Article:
French GCSE exam tips
Ross gives you inside tips on the listening, speaking, and writing areas of the exam.
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Ignore Tarantino’s hateful eight, as I am about to bring to you the major to Tarantino’s minor, (minus one.) Yes, you read it correctly, the magnificent seven. The seven areas of music that we want to make sure we are 100% confident with before we walk into that exam room.
This is specifically for our analysis of music and the best way to break the piece down so we know exactly what we are analysing. As we all know, when feeling stressed or chaotic this can translate into the way we answer questions and therefore our analysis becomes erratic and not as focused.
This is a quick note on how to break down a piece of music into its magnificent seven and how to use this as a guide for structuring your thoughts, laying them out on paper and also so you don’t miss anything crucial… Even better, we are going to pop them into their own colour categories so that they are easier to remember.
So let’s get started!
What’s the scale? Is it major? Minor? Or even pentatonic? List all the terms you associate with melody as it isn’t always simple scales. Are there any intervals? Is there phrasing between bars? It’s a case of knowing your terminology but also applying it appropriately. The more you can get down at the start of that exam the better, as it can act as a guide.
What chords are being used? Is it major or minor? Maybe if it is a 21st century classical piece then is there a high chance that it is going to be dissonant. Again, write out everything you know that involves harmony and apply to the music you are faced with. Be as specific as possible! Don’t simply state that the music has a cadence, but is it a perfect cadence or an interrupted cadence?
Maybe one of the more obvious parts of music to analyse but is the tone of the music in major or a minor key? If it’s major then it would be tonal music, if you can’t find the key that the music is in then it is simply atonal. When a piece of music changes key it is said to modulate. It is most likely to modulate to a closely related key.
A simple one here but what is the beat of the music? Are the notes played off-beat? Then we can note down that it is syncopated. Can you hear two conflicting rhythms being played together? Then we can identify that as cross-rhythm. Whether it is three notes being played in the time of two (Polyrhythm) or a simple triplet, try and identify it as quickly as possible, and as a head-start, write down as many key words and musical terminology as you can remember so that it can act as a guide.
So it’s kind of in the name but of course here we want to identify the instruments, vocal types and even the playing style of each instrument as quickly as possible. It’s always easiest to start with the instrument family, whether it’s brass or woodwind, then identify the instrument itself. That is obviously the easy part; anyone can hear the difference between a French horn and a recorder, but the hard part is being able to notice whether a saxophonist is sliding from one note to another and identifying that as glissando. Or whether a classical guitarist is plucking each string, meaning that would be pizzicato.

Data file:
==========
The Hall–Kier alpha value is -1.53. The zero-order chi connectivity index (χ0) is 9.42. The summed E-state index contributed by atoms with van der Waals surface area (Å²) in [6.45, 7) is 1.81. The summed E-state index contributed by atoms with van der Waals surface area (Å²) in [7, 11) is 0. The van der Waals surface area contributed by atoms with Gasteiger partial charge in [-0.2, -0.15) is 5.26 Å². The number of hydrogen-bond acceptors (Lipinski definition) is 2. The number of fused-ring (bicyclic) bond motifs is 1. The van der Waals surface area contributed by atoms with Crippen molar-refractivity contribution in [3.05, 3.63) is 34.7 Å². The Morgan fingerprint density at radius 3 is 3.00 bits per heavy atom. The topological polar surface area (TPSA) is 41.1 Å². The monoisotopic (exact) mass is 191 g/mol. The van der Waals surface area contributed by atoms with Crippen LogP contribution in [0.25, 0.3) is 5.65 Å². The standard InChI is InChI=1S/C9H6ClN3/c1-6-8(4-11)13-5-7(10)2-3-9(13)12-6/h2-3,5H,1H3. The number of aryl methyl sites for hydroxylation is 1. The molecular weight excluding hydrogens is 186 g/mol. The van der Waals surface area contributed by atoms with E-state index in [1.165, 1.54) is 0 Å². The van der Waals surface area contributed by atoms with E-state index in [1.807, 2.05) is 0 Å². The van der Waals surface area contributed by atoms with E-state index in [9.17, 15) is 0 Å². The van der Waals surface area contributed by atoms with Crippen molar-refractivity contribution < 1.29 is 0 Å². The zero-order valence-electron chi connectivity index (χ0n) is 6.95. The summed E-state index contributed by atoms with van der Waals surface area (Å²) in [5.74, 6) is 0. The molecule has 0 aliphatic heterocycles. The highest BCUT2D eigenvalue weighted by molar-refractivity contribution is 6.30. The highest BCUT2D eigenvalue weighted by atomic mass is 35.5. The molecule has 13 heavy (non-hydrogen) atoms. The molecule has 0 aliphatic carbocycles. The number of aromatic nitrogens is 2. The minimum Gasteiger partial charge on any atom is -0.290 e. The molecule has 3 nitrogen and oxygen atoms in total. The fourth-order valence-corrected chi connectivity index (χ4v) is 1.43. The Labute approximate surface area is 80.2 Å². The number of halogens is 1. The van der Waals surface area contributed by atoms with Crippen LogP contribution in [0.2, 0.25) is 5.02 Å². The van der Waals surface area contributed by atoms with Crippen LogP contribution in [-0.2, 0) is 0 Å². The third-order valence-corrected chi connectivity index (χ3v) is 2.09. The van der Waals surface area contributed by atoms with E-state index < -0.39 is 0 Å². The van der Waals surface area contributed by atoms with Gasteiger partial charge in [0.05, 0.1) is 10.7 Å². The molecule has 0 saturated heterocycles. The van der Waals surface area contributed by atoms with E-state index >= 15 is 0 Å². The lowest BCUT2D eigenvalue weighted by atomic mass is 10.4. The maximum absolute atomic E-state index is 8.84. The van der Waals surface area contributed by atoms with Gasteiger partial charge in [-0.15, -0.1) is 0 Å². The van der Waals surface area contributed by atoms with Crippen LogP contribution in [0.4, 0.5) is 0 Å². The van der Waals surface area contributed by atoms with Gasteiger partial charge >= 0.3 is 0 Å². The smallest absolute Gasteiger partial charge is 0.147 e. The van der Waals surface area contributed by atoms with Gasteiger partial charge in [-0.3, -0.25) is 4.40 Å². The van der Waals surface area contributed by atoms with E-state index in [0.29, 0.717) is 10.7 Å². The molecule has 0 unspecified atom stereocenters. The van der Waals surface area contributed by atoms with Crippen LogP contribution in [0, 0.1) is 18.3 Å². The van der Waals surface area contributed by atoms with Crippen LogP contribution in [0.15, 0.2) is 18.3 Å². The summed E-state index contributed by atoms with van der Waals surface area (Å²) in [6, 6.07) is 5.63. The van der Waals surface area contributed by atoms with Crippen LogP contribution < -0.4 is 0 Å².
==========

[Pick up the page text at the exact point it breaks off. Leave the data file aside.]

Side note – if it isn’t an instrument you hear then you have to remember the different voice types that you may be hearing also. Is it a high man’s voice (tenor)? Or is it a high woman’s voice (soprano)? The Italian words obviously signify the pitch of each voice type, and as with other elements of music, this Italian terminology is highly likely to get you some decent marks.
TREBLE CLEF? BASS CLEF? BUT HOW DO I REMEMBER HOW TO DRAW THE SYMBOL LET ALONE WHAT NOTES ARE IN EACH.
Fear not. I have a minor (he-he) solution...
Treble Clef? Easy = E, G, B, D, F.
Every Gold Balloon Doesn’t Float? Every Green Bus Drives Fast?
Bass Clef? Easy = G, B, D, A, F.
Gordon Brown Doesn’t Always Forget? Great Big Ducks Are Frightening?
Choose whichever mnemonic to help you remember the notes on each line for the treble clef or bass clef. But what about the notes between the lines? Even easier, for a treble clef it simply states the word FACE. F, A, C, E. And for the bass clef it is a little less simple (A, C, E, G) but a simple mnemonic for this would be All Cows Eat Grass. If you think of a better one than that, please tell us.
Notation is one of the heftier sections to music and contains a lot of information to remember. Things such as: finding relative major or minor keys; dynamics, which are alterations in the volume of the music (crescendo, diminuendo etc). Terminology is so important in music so the more you can remember the better. It’s paramount to remember that it is useless to memorise the terminology but not what they actually mean.
Texture? How does it feel? Literally! How does the piece sound as a whole? How do your ears receive it? This is one of the simpler elements of music to bear in mind. Is it all sung and played together in unison? Or is one of the chords being played in harmony against the other? Which would make it homophonic.
Or is it the opposite? Is it polyphonic? If they aren’t being played in block chordal sequences then maybe they are weaving in and out of each other, playing the same melody or chords but in a syncopated manner. Or maybe it’s in the style of a Fugue, which is a specific type of Polyphonic texture.